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As Hugh says in River Cottage Everyday, 'There's pizza and there's pizza.' Once you've had a go at this easy dough and baked your first proper pizza, you'll never look back.


To make the dough, combine the flours and salt in a large bowl. Add the yeast warm water

and oil to the flour, mix to form a rough dough, then turn out on to a lightly floured surface

and knead for about 10 minutes, until silky and elastic. Don’t be tempted to add too much

extra flour, even if the dough seems sticky – it will become less so as you knead.

Put the dough in a lightly oiled bowl, turning it so it gets a coating of oil, cover with cling

film and leave to rise in a warm place until doubled in size; this will probably take at least an


Meanwhile, make the tomato sauce, if using: heat the oil in a frying pan over a gentle heat.

Add the garlic and let it sizzle very gently for a minute or so. As soon as it starts to turn

golden, add the tomatoes. Let them bubble gently, stirring often, for 10–15 minutes, until

you have a thick sauce. Transfer to a jug and purée with a stick blender (if you do it in the

pan, the sauce will go everywhere), or just crush the chunks of tomato in the pan with a fork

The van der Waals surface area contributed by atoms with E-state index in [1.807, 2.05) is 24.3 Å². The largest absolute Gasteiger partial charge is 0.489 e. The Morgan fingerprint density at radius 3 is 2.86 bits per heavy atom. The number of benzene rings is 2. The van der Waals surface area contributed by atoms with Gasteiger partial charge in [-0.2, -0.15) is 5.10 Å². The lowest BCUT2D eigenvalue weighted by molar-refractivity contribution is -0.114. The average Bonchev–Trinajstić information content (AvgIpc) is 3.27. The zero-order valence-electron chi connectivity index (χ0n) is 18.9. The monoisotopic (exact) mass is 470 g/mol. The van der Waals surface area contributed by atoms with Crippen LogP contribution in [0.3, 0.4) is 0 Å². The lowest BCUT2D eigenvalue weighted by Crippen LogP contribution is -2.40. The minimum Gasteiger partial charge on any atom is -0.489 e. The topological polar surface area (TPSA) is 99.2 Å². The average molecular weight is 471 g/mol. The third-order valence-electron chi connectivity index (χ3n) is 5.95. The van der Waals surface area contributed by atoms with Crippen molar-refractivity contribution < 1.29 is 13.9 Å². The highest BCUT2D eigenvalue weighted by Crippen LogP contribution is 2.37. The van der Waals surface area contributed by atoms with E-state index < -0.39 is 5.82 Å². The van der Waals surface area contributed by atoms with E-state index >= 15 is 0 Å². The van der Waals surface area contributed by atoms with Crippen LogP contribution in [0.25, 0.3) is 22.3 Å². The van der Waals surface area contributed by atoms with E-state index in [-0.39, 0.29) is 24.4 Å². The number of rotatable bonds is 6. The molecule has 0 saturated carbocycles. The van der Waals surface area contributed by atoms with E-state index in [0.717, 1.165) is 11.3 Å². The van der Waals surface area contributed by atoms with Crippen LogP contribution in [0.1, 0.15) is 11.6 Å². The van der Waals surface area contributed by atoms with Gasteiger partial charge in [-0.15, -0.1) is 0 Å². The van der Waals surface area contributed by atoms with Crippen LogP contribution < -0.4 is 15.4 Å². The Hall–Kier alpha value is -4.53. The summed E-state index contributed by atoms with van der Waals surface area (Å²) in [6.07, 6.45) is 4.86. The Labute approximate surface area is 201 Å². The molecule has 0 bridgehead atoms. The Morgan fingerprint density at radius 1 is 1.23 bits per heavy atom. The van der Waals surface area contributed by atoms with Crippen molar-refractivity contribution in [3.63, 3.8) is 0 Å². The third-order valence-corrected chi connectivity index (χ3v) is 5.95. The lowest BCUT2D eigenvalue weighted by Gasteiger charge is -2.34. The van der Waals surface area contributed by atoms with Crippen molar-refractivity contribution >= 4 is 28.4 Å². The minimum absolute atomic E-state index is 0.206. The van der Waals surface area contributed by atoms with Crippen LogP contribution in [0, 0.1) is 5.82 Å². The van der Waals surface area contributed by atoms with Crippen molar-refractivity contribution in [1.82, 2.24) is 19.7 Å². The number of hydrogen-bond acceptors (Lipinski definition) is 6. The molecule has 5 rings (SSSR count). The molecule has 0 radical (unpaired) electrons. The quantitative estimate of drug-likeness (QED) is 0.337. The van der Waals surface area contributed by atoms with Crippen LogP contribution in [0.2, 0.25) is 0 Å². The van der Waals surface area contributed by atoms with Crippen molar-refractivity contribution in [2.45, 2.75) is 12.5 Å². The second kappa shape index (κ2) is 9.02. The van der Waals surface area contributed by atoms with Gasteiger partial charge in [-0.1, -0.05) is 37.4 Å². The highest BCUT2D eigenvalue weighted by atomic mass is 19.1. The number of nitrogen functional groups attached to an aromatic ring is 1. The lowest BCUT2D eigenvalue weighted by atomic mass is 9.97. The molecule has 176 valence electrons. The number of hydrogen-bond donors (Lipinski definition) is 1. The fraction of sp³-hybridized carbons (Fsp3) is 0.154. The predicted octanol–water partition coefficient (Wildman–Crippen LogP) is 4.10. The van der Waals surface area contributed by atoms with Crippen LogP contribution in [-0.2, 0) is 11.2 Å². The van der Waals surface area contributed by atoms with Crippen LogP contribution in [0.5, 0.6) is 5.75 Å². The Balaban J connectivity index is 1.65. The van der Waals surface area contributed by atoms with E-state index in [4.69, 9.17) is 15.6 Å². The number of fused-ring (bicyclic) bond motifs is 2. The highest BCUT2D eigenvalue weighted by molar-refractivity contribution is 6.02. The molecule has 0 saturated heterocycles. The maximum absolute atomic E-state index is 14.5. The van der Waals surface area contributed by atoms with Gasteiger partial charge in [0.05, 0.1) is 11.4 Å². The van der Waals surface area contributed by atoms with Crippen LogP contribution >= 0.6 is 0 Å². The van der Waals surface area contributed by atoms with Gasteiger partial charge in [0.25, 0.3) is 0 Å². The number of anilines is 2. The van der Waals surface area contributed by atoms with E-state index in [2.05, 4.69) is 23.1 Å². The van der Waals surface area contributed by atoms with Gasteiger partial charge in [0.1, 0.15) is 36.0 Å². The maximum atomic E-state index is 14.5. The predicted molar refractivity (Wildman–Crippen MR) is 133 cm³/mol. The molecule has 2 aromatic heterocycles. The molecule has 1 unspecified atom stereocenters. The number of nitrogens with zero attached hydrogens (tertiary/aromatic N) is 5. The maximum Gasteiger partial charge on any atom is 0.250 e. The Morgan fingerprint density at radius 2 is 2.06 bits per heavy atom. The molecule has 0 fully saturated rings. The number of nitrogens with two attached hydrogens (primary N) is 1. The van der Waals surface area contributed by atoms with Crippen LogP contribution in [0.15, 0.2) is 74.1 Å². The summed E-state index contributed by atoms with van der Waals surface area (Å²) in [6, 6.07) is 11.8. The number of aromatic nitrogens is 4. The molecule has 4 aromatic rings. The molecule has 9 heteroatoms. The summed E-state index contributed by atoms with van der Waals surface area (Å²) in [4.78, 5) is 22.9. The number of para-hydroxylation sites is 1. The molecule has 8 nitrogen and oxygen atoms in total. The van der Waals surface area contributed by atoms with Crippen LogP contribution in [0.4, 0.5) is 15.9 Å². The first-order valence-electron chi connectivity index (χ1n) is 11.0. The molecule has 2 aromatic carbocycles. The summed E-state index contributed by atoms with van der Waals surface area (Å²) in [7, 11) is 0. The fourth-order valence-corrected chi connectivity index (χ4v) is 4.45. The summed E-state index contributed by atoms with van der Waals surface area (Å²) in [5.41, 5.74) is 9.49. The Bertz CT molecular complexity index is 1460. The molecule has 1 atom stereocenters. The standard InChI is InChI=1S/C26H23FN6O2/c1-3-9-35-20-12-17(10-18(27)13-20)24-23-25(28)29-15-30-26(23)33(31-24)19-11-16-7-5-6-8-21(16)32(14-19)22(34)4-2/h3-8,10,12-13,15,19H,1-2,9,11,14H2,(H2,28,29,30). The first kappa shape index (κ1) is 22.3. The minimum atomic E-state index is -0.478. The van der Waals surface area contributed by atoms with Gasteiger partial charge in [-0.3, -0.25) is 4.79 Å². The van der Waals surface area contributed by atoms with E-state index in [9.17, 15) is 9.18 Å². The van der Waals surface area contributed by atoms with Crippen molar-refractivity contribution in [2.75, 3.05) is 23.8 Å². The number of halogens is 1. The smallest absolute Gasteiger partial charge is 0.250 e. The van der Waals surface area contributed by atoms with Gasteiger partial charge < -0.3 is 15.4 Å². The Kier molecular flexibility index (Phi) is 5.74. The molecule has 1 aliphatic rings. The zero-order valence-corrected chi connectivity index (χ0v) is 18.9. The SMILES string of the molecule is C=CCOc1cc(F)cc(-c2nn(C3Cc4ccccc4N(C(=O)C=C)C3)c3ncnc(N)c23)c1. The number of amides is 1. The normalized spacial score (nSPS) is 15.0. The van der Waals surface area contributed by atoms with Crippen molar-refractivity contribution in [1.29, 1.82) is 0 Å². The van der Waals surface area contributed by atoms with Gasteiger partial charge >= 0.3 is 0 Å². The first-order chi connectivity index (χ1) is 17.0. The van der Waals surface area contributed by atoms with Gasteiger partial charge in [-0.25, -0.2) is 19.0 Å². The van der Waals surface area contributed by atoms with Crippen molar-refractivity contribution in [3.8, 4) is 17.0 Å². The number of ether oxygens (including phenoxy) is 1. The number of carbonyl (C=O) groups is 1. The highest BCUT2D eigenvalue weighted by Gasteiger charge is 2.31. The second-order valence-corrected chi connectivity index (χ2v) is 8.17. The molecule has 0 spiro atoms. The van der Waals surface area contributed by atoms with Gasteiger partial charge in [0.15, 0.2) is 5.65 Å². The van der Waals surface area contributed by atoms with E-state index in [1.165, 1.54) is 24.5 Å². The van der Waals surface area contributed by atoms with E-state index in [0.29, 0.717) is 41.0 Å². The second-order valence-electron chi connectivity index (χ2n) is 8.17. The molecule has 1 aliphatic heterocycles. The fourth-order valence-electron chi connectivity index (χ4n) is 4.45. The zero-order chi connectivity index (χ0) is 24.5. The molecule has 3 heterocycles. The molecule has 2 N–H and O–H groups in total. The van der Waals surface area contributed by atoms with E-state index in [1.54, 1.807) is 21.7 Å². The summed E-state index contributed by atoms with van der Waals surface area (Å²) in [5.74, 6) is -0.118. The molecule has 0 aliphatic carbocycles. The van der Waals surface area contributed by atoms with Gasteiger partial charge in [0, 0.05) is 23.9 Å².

until you have a reasonably smooth sauce. Season to taste with salt, pepper and the sugar.

Preheat the oven to 250°C/Gas Mark 10, or as high as it will go, and put 2 baking sheets in

it to heat up.

Punch the risen dough down with your hands to knock it back on a floured surface and cut

it into 4 or 5 pieces. Use a rolling pin or your hands (or both), to roll and stretch each piece

into a thin circle or square, or a strange, amoeba-type shape,

whichever you prefer; it should be no more than 5mm thick – thinner if you can get away

with it.

Carefully take one of your hot baking sheets from the oven, scatter it with a little flour or,

even better, some cornmeal, polenta or semolina, and lay the pizza base on it. Thinly spread

a little tomato sauce – a couple of dessertspoons should be enough – over the dough. Now

add the toppings of your choice and grind over some pepper. Bake for 10–12 minutes, until

the base is crisp and golden brown at the edges.

While it is cooking, roll out the next piece of dough, and prepare the next pizza in the same

way. Serve hot, in big slices, trickled with a little more oil.

Serving suggestions


Scraps of air-dried or cooked ham, or crisp nuggets of cooked bacon or chorizo

An egg, broken on to the pizza just before baking

A handful of sliced mushrooms, sautéed in oil with garlic until dry

Cheese – strips of buffalo mozzarella, coarsely grated hard cheese or crumbled blue or goat’s cheese

Coarsely chopped olives

Anchovies, rinsed and drained

Sardines in oil, drained and coarsely flaked


Roughly chopped rosemary or thyme

For adding after baking:

Shredded basil or rocket, or torn flat-leaf parsley, or thyme leaves

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For the pizza dough:

500g bread flour (usually white)

10g fine sea salt

5g dried or fast-action yeast 350ml warm water

2 tablespoons rapeseed or olive oil

Cornmeal, or fine polenta or semolina, for dusting (optional)

For the quick tomato sauce (optional):

2 tablespoons rapeseed or olive oil

1 garlic clove, finely sliced

2 x 400g tins of chopped tomatoes (or 1 tin plus a jar of passata)

A pinch of sugar

Sea salt and freshly ground black pepper

This recipe is taken from...

Every Day